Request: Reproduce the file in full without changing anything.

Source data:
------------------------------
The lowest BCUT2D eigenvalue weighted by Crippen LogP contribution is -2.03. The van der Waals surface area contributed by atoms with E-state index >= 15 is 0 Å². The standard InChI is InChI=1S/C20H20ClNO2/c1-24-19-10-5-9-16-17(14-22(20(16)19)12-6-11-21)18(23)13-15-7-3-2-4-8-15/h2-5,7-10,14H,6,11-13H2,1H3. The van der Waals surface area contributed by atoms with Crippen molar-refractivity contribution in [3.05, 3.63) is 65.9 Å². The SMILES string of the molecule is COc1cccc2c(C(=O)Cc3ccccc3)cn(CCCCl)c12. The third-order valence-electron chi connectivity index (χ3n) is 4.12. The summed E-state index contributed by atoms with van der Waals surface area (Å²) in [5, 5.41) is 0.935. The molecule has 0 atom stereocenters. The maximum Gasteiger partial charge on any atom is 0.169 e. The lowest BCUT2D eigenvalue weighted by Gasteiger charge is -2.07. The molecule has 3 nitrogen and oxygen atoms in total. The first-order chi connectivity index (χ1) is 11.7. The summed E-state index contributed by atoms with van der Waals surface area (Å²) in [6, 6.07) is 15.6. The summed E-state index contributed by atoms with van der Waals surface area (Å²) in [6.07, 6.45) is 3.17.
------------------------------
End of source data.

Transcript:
The lowest BCUT2D eigenvalue weighted by Crippen LogP contribution is -2.03. The van der Waals surface area contributed by atoms with E-state index >= 15 is 0 Å². The standard InChI is InChI=1S/C20H20ClNO2/c1-24-19-10-5-9-16-17(14-22(20(16)19)12-6-11-21)18(23)13-15-7-3-2-4-8-15/h2-5,7-10,14H,6,11-13H2,1H3. The van der Waals surface area contributed by atoms with Crippen molar-refractivity contribution in [3.05, 3.63) is 65.9 Å². The SMILES string of the molecule is COc1cccc2c(C(=O)Cc3ccccc3)cn(CCCCl)c12. The third-order valence-electron chi connectivity index (χ3n) is 4.12. The summed E-state index contributed by atoms with van der Waals surface area (Å²) in [5, 5.41) is 0.935. The molecule has 0 atom stereocenters. The maximum Gasteiger partial charge on any atom is 0.169 e. The lowest BCUT2D eigenvalue weighted by Gasteiger charge is -2.07. The molecule has 3 nitrogen and oxygen atoms in total. The first-order chi connectivity index (χ1) is 11.7. The summed E-state index contributed by atoms with van der Waals surface area (Å²) in [6, 6.07) is 15.6. The summed E-state index contributed by atoms with van der Waals surface area (Å²) in [6.07, 6.45) is 3.17.